The presentation is a dialogue. Ask questions and point out features to get their feelings on the home. Frame your questions so, with their answers, they can envision living there. And pose them in an open-ended, not a yes-or-no, style.

“Tell me about your furniture. How would you lay it out in this area?”

How would you decorate for the holidays?”

#6. Missing the value-added extras.

While you’re pointing out the features that can be seen, don’t forget what’s behind the walls. Explain details like the builder’s choice for MERV filter and SEER rating on the air conditioning. the importance of indoor air quality, and the structural advantages of the home’s sheathing and insulation. If your builder offers CAT6 cabling, tell your buyer how this seemingly minor detail will be appreciated when they are living in the home. 

Make it a goal to present at least one such unseen benefit in every room when showing a model home to a buyer.

#7. Overlooking the builder’s brand.

You’re not selling a home. You’re solving a life problem—Where are we going to spend years of our lives?

One of the most common selling mistakes is forgetting your builder! You should always explain the strength of your builder’s brand in this discussion. Look at the competition. What do you do differently? Better? Include it in your differential demonstration.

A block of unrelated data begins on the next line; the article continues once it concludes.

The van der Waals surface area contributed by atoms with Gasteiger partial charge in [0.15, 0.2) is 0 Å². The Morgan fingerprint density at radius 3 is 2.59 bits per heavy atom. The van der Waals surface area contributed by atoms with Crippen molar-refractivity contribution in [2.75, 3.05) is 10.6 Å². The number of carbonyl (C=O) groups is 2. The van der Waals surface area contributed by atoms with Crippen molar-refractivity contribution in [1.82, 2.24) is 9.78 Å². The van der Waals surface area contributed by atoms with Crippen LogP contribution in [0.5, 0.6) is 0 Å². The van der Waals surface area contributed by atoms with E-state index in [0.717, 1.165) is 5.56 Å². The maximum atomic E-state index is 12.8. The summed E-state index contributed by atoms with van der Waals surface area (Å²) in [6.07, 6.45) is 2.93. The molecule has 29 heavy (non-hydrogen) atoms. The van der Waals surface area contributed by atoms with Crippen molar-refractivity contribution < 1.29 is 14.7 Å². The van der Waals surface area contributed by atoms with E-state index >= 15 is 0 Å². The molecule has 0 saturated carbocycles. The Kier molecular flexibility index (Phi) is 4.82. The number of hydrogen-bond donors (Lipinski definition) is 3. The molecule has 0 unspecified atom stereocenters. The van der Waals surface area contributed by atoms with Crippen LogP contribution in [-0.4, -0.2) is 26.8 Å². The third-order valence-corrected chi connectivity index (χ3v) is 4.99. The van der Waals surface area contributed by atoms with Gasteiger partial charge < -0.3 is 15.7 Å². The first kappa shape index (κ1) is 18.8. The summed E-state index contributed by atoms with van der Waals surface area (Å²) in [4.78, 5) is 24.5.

“We invest in HERS inspection to provide tangible proof of how energy-efficient our homes are.”

“Our builder is heavily involved in giving back to the community—supporting schools, local businesses, and non-profit organizations.”

“We’ve maintained a customer satisfaction rate that’s much higher than other builders. I think it’s because our builder is committed to taking care of our buyers. Our warranty and customer care program are often praised.”

“We’ve earned honors from the local homebuilders association. It’s always rewarding to be recognized by peers.”

What separates your builder from the rest? Feature those benefits prominently when showing a model home to a potential homebuyer.

#8. Neglecting to use a strategy for demonstrating the homesite.

New home sales authority Bonnie Alfriend says, “Our home is our castle, but our land is our territory, and we are, by nature, territorial beings.”

The homesite deserves as much strategy as you apply to differential demonstration within the home. Walk the property, discuss the site’s dimensions and how that relates to the buyer’s needs. Show the property from various angles and talk about the benefits, like mature trees, natural light, position on the street (e.g., corner lot, cul-de-sac), and proximity to amenities.

Make it right.

Showing a model home the right way involves planning and preparation. Plan to use the strategy of differential demonstration. Prepare to present correctly. Memorize the route, the points of differentiation, and the engagement questions. Practice until this strategic approach comes naturally.

Do you want to learn more about the new home sales process of differential demonstration? I’m soon releasing the second edition of Differential Demonstration: How to Effectively Show a House. Contact me to reserve your copy of this workbook to avoid the common mistakes when showing a model home.